The International Academy of Oral Medicine and Toxicology (IAMOT) have the following recommendations for safe removal and encourage patients to inquire about this prior to mercury amalgam removal:
*The dentist must utilize an efficient suction system in the oral cavity with a special tip or its equivalent to contain amalgam particles and mercury vapors. *The vacuum system must operate at maximum efficiency.
*Water must be applied to the filling during removal.
*The amalgam should be removed in large segments to minimize the generation of mercury vapor and amalgam particulate.
*The dentist, dental staff and patient must be provided with a mercury-free source of air.
NATUROPATHIC PERSPECTIVE ON TOTAL BODY BURDEN:
The environment is not as pristine as we think. Over a lifetime, toxic elements accumulate inside the human body in our fat and organs. They come in through the air, what we eat, what we put on our skin, what we drink, etc. Eventually, this increasing toxic burden begins to become more than our body can handle and we begin to experience symptoms.
Heavy metal exposure can trigger a variety of physical and cognitive disorders. The most pronounced include neurological dysfunction, and cognitive problems. Even at relatively low levels, toxic elements have the destructive capability to damage nerves and tissue. Strong clinical evidence points to their potential role in early neurodevelopment disorders, such as Attention-Deficit Hyperactivity Disorder, as well as in neurodegenerative conditions of aging such as Parkinson’s, MS, ALS, tremors and Alzheimer’s disease.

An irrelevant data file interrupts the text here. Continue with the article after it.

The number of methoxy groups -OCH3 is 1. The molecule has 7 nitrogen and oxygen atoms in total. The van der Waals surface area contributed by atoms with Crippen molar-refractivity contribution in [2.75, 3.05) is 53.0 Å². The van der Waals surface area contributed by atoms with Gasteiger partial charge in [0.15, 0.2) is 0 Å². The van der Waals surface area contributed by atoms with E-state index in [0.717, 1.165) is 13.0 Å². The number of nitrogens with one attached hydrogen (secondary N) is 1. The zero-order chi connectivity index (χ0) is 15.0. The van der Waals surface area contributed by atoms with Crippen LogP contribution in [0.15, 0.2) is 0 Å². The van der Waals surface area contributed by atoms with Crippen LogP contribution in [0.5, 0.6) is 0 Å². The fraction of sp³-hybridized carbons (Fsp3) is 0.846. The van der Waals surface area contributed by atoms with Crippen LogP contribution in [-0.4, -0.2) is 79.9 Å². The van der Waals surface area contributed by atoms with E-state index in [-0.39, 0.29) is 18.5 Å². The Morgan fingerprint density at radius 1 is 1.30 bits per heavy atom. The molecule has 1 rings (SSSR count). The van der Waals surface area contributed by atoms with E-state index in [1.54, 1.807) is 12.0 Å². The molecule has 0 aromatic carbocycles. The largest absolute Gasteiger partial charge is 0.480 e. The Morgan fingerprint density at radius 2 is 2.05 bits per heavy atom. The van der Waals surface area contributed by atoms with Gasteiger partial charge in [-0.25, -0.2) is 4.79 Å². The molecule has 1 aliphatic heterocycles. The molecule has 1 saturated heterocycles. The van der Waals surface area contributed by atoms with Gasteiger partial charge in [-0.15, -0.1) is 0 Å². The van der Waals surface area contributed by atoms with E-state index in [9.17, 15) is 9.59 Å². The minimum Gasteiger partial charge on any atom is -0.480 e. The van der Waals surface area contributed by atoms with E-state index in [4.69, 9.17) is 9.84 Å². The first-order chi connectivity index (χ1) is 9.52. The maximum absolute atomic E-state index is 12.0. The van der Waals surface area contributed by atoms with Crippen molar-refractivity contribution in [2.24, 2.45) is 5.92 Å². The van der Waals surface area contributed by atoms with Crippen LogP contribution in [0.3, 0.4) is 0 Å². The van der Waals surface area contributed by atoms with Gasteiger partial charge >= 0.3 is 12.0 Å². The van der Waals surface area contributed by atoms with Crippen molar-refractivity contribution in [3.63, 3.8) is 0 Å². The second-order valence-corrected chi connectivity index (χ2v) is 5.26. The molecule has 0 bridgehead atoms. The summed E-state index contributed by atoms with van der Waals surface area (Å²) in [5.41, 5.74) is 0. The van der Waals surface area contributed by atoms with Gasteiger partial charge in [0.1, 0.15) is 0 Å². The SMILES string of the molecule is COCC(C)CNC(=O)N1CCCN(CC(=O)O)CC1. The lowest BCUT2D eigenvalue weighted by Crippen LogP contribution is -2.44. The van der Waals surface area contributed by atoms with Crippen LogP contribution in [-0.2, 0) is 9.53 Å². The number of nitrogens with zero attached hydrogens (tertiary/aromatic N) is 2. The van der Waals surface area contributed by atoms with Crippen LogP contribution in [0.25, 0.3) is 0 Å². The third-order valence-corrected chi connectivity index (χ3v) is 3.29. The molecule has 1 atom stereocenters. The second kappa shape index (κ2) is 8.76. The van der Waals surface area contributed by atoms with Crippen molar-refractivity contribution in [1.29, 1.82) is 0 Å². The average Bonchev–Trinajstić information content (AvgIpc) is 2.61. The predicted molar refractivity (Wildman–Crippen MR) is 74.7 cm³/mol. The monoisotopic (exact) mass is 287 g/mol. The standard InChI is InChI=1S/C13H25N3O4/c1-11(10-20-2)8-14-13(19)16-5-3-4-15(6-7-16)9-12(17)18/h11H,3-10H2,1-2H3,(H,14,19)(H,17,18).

It is important to note that Heart disease and atherosclerosis are linked to total body burden of toxic metals. Other systems affected include urinary function, respiratory, immune, gastrointestinal, and increased cancer risk. It is common for most people over 40 to have a moderate heavy metal burden due to lifestyle and environmental factors of what they have been exposed to. Mercury amalgams only contribute to the overall exposure.
I typically run heavy metal tests on every patient with heart disease and neurological concerns. Eighty percent of all of these patients have a moderate to severe body burden of toxic metals of which mercury and lead generally top the charts. High levels of metals interfere with bodily function, are toxic to the system and decrease vitality leading to system demise. In some, this occurs faster than others. I have seen patients with mercury toxicity from eating too much tuna, salmon and sushi; I have seen patients with mercury toxicity with severe immune breakdown, advanced heart disease, loss of taste, smell, vertigo, and tremor.
Removing mercury amalgams is a big decision. Often the filling is old and in need of being replaced which makes the decision easier. If the filing is newer, removing it may cause unnecessary trauma to the tooth, and also expose you to mercury in the removal process. If you decide to keep the mercury amalgams, they will slowly release mercury every time you chew on something. These vapors will be inhaled and the mercury also absorbs into the surrounding tissues in your mouth.
Removing the fillings now or leaving them in until they are ready to be replaced is a personal health choice that is based on the current health status of the individual and necessitates careful consideration.